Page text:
PHOTO COURTESY OF Jennifer Forman Orth, Mass. Dept. of Agricultural Resources (MDAR)
The tree-eating Asian Longhorned Beetle or “ALB” infests maples and many other trees, threatening New England’s forests if it spreads to them. These invasive beetles are big, black, and shiny, with bright white spots. They are ¾ inch to 1-1/2 inches long. Look for them in the summer and fall.
March 23, 2012, Page 4
By Annie Reid
Westborough Community Land Trust
Asian Longhorned Beetle at Westborough’s Border
The invasive tree-eating pest, the notorious Asian Longhorned Beetle (Anoplophora glabripennis), or “ALB” for short, has recently been detected in neighboring Shrewsbury, making it a good idea for Westborough residents to be on the lookout for these large beetles or signs of their activity in our trees, especially maples.
This was the message from Jennifer Forman Orth of the Mass Department of Agricultural Resources (MDAR) in a March 14 presentation about the ALB at the Westborough library, arranged by the Westborough Community Land Trust (WCLT).
Jennifer should know. She has been in the eye of the storm created by the discovery of the ALB in Worcester in August 2008. She remembers the late Friday afternoon when she got the phone call to MDAR from the concerned Worcester resident who first reported a possible Asian Longhorned Beetle in her yard. Jennifer spoke at length with the woman and in the early evening received two cell phone photos of the beetle. They were a bit fuzzy, as cell phone photos often are, but still, Jennifer could see four identifying characteristics that enabled her to positively identify the beetle as an Asian Longhorned Beetle. By the next morning, Saturday, Jennifer was one of four officials checking the resident’s yard in the Burncoat area of Worcester.
“Asian Longhorn Beetles were just falling out of the tree,” Jennifer recalled.
Since then, the regulated area or “quarantine zone” containing the ALB has expanded from the initial 17 square miles established in Worcester to 110 square miles, including Worcester, Boylston, West Boylston, Shrewsbury, and parts of Holden and Auburn. (For a map, go to http://massnrc.org/pests/alb/.) The area has expanded as trained crews from federal and state agencies have inspected trees – two million so far – and found the ALB farther and farther away from where it was originally detected.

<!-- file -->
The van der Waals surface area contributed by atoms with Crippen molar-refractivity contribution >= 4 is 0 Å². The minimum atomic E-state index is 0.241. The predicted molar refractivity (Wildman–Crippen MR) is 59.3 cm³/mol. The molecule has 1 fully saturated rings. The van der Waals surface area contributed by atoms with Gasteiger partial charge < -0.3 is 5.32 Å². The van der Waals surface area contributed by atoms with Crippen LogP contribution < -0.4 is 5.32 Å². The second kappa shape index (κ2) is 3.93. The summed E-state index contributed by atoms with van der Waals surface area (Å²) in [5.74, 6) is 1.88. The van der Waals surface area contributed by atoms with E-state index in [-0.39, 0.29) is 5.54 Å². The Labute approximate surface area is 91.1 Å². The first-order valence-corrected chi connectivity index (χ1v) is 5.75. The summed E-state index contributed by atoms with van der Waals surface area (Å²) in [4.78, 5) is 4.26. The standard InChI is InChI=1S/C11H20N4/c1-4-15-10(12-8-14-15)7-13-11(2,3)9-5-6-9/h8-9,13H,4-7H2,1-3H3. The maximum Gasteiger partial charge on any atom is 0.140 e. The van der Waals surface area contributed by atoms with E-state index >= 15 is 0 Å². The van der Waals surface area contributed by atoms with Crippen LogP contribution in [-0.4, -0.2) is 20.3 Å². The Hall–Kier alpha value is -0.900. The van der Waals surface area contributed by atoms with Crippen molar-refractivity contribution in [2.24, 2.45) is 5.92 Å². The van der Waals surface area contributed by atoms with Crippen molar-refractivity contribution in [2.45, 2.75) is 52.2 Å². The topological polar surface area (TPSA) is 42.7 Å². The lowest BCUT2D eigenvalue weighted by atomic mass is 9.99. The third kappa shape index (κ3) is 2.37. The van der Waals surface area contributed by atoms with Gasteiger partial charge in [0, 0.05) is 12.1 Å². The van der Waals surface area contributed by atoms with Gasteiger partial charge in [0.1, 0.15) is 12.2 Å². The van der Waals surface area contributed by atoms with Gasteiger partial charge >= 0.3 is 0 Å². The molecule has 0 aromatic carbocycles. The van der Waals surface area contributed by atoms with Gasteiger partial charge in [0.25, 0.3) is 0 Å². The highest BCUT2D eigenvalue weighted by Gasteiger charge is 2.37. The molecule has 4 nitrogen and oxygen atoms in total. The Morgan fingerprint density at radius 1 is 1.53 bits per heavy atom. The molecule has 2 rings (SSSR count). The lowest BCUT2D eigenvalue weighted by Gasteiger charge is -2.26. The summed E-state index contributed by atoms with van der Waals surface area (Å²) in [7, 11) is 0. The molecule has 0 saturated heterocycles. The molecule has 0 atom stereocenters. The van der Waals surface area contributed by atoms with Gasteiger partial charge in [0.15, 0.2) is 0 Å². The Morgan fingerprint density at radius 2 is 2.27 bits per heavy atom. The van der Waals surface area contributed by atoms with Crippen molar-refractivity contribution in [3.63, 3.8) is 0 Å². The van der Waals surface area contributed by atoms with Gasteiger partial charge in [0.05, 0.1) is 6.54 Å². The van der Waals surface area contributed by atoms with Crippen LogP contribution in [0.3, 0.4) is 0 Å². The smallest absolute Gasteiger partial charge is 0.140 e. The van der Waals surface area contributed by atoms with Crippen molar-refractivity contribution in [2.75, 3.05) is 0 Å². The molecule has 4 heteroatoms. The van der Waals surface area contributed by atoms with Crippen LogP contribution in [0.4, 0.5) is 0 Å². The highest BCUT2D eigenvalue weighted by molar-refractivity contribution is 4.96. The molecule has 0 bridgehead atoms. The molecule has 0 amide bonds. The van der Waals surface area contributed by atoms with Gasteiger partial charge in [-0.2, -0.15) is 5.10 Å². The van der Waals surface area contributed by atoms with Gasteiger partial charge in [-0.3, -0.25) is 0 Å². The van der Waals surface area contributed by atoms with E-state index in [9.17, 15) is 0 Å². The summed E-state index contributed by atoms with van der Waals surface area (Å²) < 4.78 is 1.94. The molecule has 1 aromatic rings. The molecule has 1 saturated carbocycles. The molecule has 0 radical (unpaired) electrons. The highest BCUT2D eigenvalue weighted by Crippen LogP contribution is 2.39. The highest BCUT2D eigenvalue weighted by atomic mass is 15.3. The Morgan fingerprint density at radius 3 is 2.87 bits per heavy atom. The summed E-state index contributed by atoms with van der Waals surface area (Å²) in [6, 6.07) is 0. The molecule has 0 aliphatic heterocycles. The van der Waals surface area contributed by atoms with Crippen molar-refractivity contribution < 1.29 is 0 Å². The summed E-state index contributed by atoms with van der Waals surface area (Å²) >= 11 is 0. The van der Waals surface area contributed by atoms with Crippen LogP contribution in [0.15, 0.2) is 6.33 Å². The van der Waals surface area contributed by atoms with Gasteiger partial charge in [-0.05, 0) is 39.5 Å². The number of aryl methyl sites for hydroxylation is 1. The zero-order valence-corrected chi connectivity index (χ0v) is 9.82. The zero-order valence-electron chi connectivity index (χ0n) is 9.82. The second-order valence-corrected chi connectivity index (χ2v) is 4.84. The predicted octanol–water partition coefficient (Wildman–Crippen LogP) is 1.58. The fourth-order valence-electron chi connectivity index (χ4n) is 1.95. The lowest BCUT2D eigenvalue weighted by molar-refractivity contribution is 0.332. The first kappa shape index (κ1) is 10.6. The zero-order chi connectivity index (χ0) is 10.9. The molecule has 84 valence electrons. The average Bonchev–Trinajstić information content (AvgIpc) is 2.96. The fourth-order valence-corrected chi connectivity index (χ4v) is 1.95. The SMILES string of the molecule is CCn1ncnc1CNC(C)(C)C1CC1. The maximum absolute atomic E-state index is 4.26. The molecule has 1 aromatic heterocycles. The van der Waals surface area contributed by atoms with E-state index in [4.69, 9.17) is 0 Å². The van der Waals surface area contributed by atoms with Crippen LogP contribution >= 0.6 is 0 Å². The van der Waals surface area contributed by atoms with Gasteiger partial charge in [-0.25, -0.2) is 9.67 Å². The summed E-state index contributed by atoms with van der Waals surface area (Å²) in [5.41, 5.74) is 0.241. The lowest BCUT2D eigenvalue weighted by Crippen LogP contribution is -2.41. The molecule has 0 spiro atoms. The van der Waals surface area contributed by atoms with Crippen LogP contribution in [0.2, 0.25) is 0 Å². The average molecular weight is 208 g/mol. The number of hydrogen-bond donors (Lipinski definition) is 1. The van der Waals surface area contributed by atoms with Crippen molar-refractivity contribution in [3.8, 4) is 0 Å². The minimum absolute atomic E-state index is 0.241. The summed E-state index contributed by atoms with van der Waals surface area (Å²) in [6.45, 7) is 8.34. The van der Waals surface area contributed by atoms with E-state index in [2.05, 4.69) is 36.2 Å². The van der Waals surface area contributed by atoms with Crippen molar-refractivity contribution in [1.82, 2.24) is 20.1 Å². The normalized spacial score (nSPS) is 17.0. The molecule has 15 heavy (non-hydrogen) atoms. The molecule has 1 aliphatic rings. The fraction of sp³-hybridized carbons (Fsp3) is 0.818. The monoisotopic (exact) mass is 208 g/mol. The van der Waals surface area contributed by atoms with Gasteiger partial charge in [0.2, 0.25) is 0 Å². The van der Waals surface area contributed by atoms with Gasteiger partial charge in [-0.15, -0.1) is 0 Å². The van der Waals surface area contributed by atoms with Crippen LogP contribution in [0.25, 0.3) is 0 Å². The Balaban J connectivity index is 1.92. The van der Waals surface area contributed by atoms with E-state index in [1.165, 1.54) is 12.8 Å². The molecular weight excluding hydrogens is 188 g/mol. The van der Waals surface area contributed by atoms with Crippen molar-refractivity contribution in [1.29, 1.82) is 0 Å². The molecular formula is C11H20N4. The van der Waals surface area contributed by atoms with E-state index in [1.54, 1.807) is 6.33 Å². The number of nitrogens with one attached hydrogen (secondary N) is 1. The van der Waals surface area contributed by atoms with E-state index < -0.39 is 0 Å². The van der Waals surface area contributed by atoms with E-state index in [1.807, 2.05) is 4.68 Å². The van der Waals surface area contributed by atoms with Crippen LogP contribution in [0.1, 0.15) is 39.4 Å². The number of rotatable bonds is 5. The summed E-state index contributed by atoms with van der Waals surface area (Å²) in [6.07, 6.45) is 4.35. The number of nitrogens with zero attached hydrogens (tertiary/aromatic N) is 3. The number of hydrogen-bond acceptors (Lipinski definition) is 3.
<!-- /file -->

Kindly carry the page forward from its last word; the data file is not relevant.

So what’s so bad about the ALB? It kills trees. More precisely, its immature “growing and eating” stage, the caterpillar-like larvae, eat living trees from the inside out. The larvae chew their way deep into a tree’s heartwood, develop into adults, and then eat their way out. As with many insects, the population grows exponentially, killing the tree over a period of years.
“There is no cure once an ALB infestation starts in a tree,” Jennifer said. “It may take more than a decade for the tree to die, but it is doomed.” In the meantime, the ALB infestation will spread to other trees in the vicinity. For this reason, infested trees are removed promptly.
Each adult female beetle lays 40-90 eggs in a season, often on the bark of the same tree where the female herself hatched. The eggs hatch into larvae that tunnel deep inside the tree and eat and develop while protected there. Even woodpeckers can’t get at them. In the Worcester area, 30,000 trees have been destroyed in an effort to prevent the spread of the ALB.
The ALB has broad tastes in trees. Its favorites are some of our favorites – the maples, including sugar maples, red maples, silver maples, sycamore maples, box elders, and the Norway maples that have been planted extensively as street trees in our area. But it also attacks other common trees in our area, including gray birch, paper birch, Siberian elm, American elm, weeping willow, black willow, green ash, American sycamore, horse chestnut, and poplar. Also on its menu are European mountain ash, common hackberry, London plane tree, golden rain tree, katsura, and silktree.
PHOTO COURTESY OF Jennifer Forman Orth, Mass. Dept. of Agricultural Resources (MDAR)
Exit holes like this one are a sign that the ALB has infested a tree. Now is a good time of year to look for exit holes because there are no leaves to obscure your view. These holes are perfectly round, a bit smaller than a dime, and at least 1 inch deep. ALB adults leave these tell-tale exit holes when they chew their way out of a tree after developing inside.